Renewable energy doesn’t always mean what you think

Renewable energy doesn’t always mean what you think

When you think of renewable energy, what comes to mind? Wind, solar. Wind power Wind energy, solar energy Solar panels, wind farms How about hydroelectric? Hydroelectric? Yeah. I would say yes. Burning wood? No? I think technically it’s a renewable energy. Burning trash? No? I feel like it’s a trick Hmm Depending on the state, any of the above. Let’s say these marbles represent different forms of energy. Most states set targets for how much power will come from renewables by a certain year. A big part of that is defining what can be included. But it’s not as simple as these stock photos might imply. See, there’s this area, right here, where it
gets a little murky. So what gives? I mean sure, there’s a pretty basic definition: something that renews. But when it comes to policy, it gets a little trickier. Colorado counts burning methane from abandoned coal mines. Maryland counts burning trash. Meanwhile, California doesn’t count either
of those. They also don’t count large hydroelectric
dams, which are a major source of electricity for the state. If all the states defined renewable energy
like California, the amount of “renewable energy” we say we have in the U.S. today would be roughly cut in half. So if we’re talking about energy sources that minimize environmental damage, what should we include? And what should we call them? Here’s one idea: States could aim for energy sources that naturally renew within a human lifetime : This could include solar, wind, and hydropower. They could also include burning plants and organic matter. But some of those energy sources come with consequences: damaging ecosystems or contributing to local air pollution. So, option two, what about using alternative terms like clean energy? Well, that comes with its own problems. “Clean,” like “renewable” is kind of
in the eye of the beholder. For example, Indiana has targets for “clean energy,” including efficient coal plants. That definition could help out a dirty industry, and, from a climate perspective, be a step in the wrong direction. Terms like “carbon-free energy” are easier
to define, but they also include more controversial energy sources like nuclear. Big picture: our energy system is a lot more complicated than just good or bad. This matters because it’ll have a real impact on the way we transition away from fossil fuels. A state that sets an ambitious energy target might opt for a shakier definition to help it meet those goals. A state that instead goes for purity – just
wind and solar! – might miss out on real opportunities to decrease its dependence on fossil fuels. Greener forms of energy are key to fighting climate change. But the country still has a long way to go
before its grid is truly renewable. Figuring out what we want that to mean is
an important first step.

7 thoughts on “Renewable energy doesn’t always mean what you think

  1. Nicely done. The last bit had 'fossil fuels and nuclear' (83%) and 'renewables' (17%). Given that the critical issue is emissions, that's a dangerous way to think about things: It needs to be 'fossil fuels' vs. 'renewables and nuclear'.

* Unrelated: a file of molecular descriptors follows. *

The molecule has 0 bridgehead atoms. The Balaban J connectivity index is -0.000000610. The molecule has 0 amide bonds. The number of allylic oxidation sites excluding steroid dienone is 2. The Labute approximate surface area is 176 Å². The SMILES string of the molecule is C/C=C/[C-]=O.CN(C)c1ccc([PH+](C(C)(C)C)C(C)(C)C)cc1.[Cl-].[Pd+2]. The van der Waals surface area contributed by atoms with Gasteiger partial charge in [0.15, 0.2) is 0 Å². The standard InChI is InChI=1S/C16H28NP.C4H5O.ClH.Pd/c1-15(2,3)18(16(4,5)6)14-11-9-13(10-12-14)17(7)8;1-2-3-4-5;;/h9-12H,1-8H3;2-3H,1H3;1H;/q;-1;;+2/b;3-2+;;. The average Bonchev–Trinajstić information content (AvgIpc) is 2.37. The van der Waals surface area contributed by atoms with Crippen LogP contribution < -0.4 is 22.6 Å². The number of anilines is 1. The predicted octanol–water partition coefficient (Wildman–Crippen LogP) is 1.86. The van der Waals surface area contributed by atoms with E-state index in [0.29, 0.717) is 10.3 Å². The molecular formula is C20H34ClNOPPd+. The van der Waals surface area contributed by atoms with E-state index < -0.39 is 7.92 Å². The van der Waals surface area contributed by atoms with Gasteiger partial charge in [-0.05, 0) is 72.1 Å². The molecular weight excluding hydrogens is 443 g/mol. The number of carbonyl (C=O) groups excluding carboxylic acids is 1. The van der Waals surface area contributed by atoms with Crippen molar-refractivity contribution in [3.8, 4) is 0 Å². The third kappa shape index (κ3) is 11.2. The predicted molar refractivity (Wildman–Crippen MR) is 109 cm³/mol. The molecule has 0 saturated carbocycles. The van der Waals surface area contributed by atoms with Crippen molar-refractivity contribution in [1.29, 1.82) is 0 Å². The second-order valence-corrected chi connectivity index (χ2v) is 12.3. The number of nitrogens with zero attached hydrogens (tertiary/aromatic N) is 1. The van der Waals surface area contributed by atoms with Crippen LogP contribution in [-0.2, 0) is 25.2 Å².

Nuclear is very low-carbon, and has very low ecological impact in comparison to most sources. We have got to get beyond the 'ohh but its scary' thing, at least for the time being. Nuclear is definitely on the 'good' side of any sensible equation. I like to use the terms 'clean energy' or 'low-carbon energy', then obviously laugh at anyone who tries to put 'clean coal' in the 'clean energy' bucket – that's just stupid (unless by clean they mean 100% CCS in which case I guess that's acceptable).

  2. What crap. We don't need any new definitions; we need to not ask stupid, uninformed people and stop allowing the right wing to distort the definition to sabotage efforts or favor their pet source. Renewables are sources that renew or are inexhaustible on any human time scale: solar PV and CSP, wind, hydro, geothermal, tidal, wave, OTEC, biomass. Low carbon does not equal renewable. Clean does not equal renewable.

    According to the best scientists and most up-to-date science, we have less than 10 years to eliminate at least 90% of fossil fuel burning or we face unimaginable catastrophe. The survival of civilization in our lifetimes depends on NOT putting more greenhouse gases into the air and taking out all we can, by growing plants and deepening soil. 

    We have to avoid burning anything that's not absolutely necessary. Burning trash we shouldn't be producing or that can be composted and used for food crops is insane, even though it's renewable.  

    Half of US nukes are already losing money and the rest soon will be; while it makes sense to operate some until they can be replaced by clean safe renewable energy, it makes no sense to build new ones, especially the over-promoted next gen ones that DON'T EXIST. Nukes are too expensive, take too long to build and pay off carbon costs of construction, too dangerous to people and the rest of nature, and to equality and democracy, use too much and heat too much water, have intractable waste problems. They are not renewable. And the market religion that so many pro-nuke people swear by otherwise, has decreed they're not viable.

    We have to implement an immediate massive climate mobilization dwarfing the US' in WWII. Read more:

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